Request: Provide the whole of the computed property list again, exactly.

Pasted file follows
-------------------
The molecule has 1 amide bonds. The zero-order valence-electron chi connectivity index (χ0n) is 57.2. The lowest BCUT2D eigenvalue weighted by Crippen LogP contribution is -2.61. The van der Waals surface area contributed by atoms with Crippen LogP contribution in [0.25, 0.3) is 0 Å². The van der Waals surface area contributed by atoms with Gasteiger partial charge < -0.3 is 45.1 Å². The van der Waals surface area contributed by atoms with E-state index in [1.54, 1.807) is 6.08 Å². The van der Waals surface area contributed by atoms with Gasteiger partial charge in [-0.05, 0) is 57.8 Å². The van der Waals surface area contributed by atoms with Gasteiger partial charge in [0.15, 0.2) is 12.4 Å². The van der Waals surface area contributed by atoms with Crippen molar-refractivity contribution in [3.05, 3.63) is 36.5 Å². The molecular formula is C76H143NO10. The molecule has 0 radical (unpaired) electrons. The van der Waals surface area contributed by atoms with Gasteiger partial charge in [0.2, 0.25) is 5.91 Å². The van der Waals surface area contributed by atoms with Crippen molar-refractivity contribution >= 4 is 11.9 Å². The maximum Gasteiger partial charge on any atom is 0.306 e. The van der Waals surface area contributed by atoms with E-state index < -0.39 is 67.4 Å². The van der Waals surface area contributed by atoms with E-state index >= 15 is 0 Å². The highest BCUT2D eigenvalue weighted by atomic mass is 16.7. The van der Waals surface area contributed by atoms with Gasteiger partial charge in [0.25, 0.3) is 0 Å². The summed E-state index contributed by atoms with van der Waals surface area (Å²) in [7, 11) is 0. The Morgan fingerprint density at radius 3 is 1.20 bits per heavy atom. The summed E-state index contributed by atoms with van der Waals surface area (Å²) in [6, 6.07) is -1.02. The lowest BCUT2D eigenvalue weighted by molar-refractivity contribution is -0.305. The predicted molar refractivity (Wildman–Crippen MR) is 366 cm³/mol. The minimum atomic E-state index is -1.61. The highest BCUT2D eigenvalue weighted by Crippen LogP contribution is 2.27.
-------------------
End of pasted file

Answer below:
The molecule has 1 amide bonds. The zero-order valence-electron chi connectivity index (χ0n) is 57.2. The lowest BCUT2D eigenvalue weighted by Crippen LogP contribution is -2.61. The van der Waals surface area contributed by atoms with Crippen LogP contribution in [0.25, 0.3) is 0 Å². The van der Waals surface area contributed by atoms with Gasteiger partial charge < -0.3 is 45.1 Å². The van der Waals surface area contributed by atoms with E-state index in [1.54, 1.807) is 6.08 Å². The van der Waals surface area contributed by atoms with Gasteiger partial charge in [-0.05, 0) is 57.8 Å². The van der Waals surface area contributed by atoms with Gasteiger partial charge in [0.15, 0.2) is 12.4 Å². The van der Waals surface area contributed by atoms with Crippen molar-refractivity contribution in [3.05, 3.63) is 36.5 Å². The molecular formula is C76H143NO10. The molecule has 0 radical (unpaired) electrons. The van der Waals surface area contributed by atoms with Gasteiger partial charge in [0.2, 0.25) is 5.91 Å². The van der Waals surface area contributed by atoms with Crippen molar-refractivity contribution >= 4 is 11.9 Å². The maximum Gasteiger partial charge on any atom is 0.306 e. The van der Waals surface area contributed by atoms with E-state index < -0.39 is 67.4 Å². The van der Waals surface area contributed by atoms with E-state index >= 15 is 0 Å². The highest BCUT2D eigenvalue weighted by atomic mass is 16.7. The van der Waals surface area contributed by atoms with Gasteiger partial charge in [0.25, 0.3) is 0 Å². The summed E-state index contributed by atoms with van der Waals surface area (Å²) in [7, 11) is 0. The Morgan fingerprint density at radius 3 is 1.20 bits per heavy atom. The summed E-state index contributed by atoms with van der Waals surface area (Å²) in [6, 6.07) is -1.02. The lowest BCUT2D eigenvalue weighted by molar-refractivity contribution is -0.305. The predicted molar refractivity (Wildman–Crippen MR) is 366 cm³/mol. The minimum atomic E-state index is -1.61. The highest BCUT2D eigenvalue weighted by Crippen LogP contribution is 2.27.